Peer Reviewed



Introduction: The efficacy of misoprostol use for cervical priming before intrauterine device insertion (IUD) is controversial. This review aims to evaluate the evidence from published randomized controlled trials about the efficacy and safety of misoprostol before IUD insertion for pain relief in women with no previous vaginal delivery.

Materials and methods: We searched the following electronic databases: Web of Science, Cochrane CENTRAL, SCOPUS, and PubMed for relevant studies using the following Mesh terms: (misoprostol) AND (intrauterine device OR IUD). The primary outcome was the mean pain score during insertion. Secondary outcomes included the ease of insertion score, the rate of successful IUD insertion, the rate of IUD insertion failure, and the adverse effects.

Results: Ten randomized controlled trials (RCTs) (misoprostol: n=698 and placebo: n=689) were pooled in the analysis. The overall Standardized Mean Difference (SMD) of pain score did not favor either of the two groups (SMD= -0.09, 95%CI [-0.50, 0.33], p=0.007). Pooled results were highly heterogeneous (I2=93%, P<0.001). The total MD of the ease of insertion score favored the misoprostol group (MD= -1.36, 95% CI [-2.20, -0.52], p =0.002). The overall risk ratio (RR) of the number of failed insertions showed that misoprostol is associated with less IUD insertion failures compared to placebo (RR=0.55, 95% CI [0.38, 0.81], p=0.002). Finally, the overall risk showed that misoprostol is associated with more shivering, diarrhea and pelvic pain.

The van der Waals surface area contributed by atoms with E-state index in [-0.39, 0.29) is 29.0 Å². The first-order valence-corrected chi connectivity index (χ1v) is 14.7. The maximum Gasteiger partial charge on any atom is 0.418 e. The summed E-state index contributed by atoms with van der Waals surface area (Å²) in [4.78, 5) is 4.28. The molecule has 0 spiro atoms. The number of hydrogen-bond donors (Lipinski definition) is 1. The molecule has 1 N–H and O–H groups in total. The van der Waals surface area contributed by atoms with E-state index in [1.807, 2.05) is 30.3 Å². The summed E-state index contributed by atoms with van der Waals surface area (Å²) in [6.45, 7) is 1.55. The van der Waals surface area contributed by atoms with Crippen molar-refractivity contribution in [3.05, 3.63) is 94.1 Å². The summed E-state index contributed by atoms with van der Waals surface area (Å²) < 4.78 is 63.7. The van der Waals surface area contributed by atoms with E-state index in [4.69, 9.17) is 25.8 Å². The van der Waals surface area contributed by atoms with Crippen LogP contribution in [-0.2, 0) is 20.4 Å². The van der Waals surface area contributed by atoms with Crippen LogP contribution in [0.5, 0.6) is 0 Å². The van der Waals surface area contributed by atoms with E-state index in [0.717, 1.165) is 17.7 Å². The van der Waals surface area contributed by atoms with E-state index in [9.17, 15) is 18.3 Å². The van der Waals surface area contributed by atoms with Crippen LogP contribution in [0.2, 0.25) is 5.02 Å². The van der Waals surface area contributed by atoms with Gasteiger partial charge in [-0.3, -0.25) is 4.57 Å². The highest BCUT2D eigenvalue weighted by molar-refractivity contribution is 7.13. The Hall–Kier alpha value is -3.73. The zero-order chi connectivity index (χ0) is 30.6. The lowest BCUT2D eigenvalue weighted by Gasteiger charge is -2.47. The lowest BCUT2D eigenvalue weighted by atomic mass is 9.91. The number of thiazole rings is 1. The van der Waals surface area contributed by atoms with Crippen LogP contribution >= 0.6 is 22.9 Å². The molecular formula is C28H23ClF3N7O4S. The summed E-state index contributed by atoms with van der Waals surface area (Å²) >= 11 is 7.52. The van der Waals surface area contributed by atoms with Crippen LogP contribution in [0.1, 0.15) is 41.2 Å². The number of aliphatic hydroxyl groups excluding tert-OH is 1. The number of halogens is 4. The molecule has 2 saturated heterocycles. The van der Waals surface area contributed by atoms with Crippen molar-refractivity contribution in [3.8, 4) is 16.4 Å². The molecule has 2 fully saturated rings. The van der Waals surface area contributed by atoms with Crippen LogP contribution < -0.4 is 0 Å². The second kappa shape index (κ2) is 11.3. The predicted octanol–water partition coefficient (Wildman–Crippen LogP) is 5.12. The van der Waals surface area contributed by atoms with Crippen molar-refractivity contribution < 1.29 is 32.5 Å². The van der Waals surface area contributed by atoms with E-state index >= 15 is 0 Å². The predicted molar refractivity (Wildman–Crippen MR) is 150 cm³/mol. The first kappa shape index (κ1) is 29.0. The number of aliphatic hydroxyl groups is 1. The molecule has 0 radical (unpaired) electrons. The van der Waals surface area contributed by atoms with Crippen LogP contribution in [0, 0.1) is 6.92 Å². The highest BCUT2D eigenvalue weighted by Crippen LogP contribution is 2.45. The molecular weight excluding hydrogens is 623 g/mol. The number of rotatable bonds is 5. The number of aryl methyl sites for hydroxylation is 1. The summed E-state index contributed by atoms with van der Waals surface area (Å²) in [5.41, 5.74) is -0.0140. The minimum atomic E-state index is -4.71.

Conclusions: Misoprostol facilitates IUD insertion in women with no previous vaginal delivery, and is associated with 50% less chance for IUD insertion failure despite inducing mild adverse effects


Intrauterine device; misoprostol; vaginal delivery; contraception; efficacy

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Financial Disclosure

The authors report no conflict of interest.

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This work is licensed under a Creative Commons Attribution 4.0 License.